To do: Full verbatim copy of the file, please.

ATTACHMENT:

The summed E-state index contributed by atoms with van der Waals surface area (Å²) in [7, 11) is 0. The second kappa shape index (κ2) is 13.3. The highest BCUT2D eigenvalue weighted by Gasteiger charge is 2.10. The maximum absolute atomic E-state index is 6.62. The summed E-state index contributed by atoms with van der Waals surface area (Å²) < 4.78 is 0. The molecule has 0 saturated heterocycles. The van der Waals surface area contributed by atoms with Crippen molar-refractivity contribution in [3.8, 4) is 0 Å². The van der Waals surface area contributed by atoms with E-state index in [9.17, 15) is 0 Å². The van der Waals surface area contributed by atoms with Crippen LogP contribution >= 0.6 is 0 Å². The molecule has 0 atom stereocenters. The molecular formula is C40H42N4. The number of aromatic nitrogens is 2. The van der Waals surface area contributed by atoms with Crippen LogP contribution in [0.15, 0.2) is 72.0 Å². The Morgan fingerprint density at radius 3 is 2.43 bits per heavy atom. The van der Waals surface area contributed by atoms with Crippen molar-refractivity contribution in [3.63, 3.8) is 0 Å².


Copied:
The summed E-state index contributed by atoms with van der Waals surface area (Å²) in [7, 11) is 0. The second kappa shape index (κ2) is 13.3. The highest BCUT2D eigenvalue weighted by Gasteiger charge is 2.10. The maximum absolute atomic E-state index is 6.62. The summed E-state index contributed by atoms with van der Waals surface area (Å²) < 4.78 is 0. The molecule has 0 saturated heterocycles. The van der Waals surface area contributed by atoms with Crippen molar-refractivity contribution in [3.8, 4) is 0 Å². The van der Waals surface area contributed by atoms with E-state index in [9.17, 15) is 0 Å². The van der Waals surface area contributed by atoms with Crippen LogP contribution >= 0.6 is 0 Å². The molecule has 0 atom stereocenters. The molecular formula is C40H42N4. The number of aromatic nitrogens is 2. The van der Waals surface area contributed by atoms with Crippen LogP contribution in [0.15, 0.2) is 72.0 Å². The Morgan fingerprint density at radius 3 is 2.43 bits per heavy atom. The van der Waals surface area contributed by atoms with Crippen molar-refractivity contribution in [3.63, 3.8) is 0 Å².